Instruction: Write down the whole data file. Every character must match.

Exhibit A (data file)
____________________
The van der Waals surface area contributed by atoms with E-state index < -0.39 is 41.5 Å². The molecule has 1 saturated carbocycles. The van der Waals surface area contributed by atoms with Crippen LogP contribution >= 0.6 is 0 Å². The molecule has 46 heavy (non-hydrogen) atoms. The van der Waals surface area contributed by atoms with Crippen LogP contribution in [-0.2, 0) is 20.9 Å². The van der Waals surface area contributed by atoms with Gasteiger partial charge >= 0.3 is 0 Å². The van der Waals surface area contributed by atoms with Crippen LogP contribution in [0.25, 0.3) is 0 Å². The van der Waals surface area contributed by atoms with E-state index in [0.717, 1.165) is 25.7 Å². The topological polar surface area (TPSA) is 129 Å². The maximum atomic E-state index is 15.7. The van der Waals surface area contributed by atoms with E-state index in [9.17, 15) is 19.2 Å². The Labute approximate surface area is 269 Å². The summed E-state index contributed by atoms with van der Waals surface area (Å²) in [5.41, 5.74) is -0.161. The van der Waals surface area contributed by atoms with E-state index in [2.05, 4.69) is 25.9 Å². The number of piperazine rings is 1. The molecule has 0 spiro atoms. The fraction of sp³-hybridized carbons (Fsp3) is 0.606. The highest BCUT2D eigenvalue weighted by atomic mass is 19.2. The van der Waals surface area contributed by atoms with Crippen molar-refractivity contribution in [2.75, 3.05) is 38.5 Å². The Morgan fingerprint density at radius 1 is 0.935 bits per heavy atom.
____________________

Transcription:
The van der Waals surface area contributed by atoms with E-state index < -0.39 is 41.5 Å². The molecule has 1 saturated carbocycles. The van der Waals surface area contributed by atoms with Crippen LogP contribution >= 0.6 is 0 Å². The molecule has 46 heavy (non-hydrogen) atoms. The van der Waals surface area contributed by atoms with Crippen LogP contribution in [-0.2, 0) is 20.9 Å². The van der Waals surface area contributed by atoms with Gasteiger partial charge >= 0.3 is 0 Å². The van der Waals surface area contributed by atoms with Crippen LogP contribution in [0.25, 0.3) is 0 Å². The van der Waals surface area contributed by atoms with E-state index in [0.717, 1.165) is 25.7 Å². The topological polar surface area (TPSA) is 129 Å². The maximum atomic E-state index is 15.7. The van der Waals surface area contributed by atoms with E-state index in [9.17, 15) is 19.2 Å². The Labute approximate surface area is 269 Å². The summed E-state index contributed by atoms with van der Waals surface area (Å²) in [5.41, 5.74) is -0.161. The van der Waals surface area contributed by atoms with E-state index in [2.05, 4.69) is 25.9 Å². The number of piperazine rings is 1. The molecule has 0 spiro atoms. The fraction of sp³-hybridized carbons (Fsp3) is 0.606. The highest BCUT2D eigenvalue weighted by atomic mass is 19.2. The van der Waals surface area contributed by atoms with Crippen molar-refractivity contribution in [2.75, 3.05) is 38.5 Å². The Morgan fingerprint density at radius 1 is 0.935 bits per heavy atom.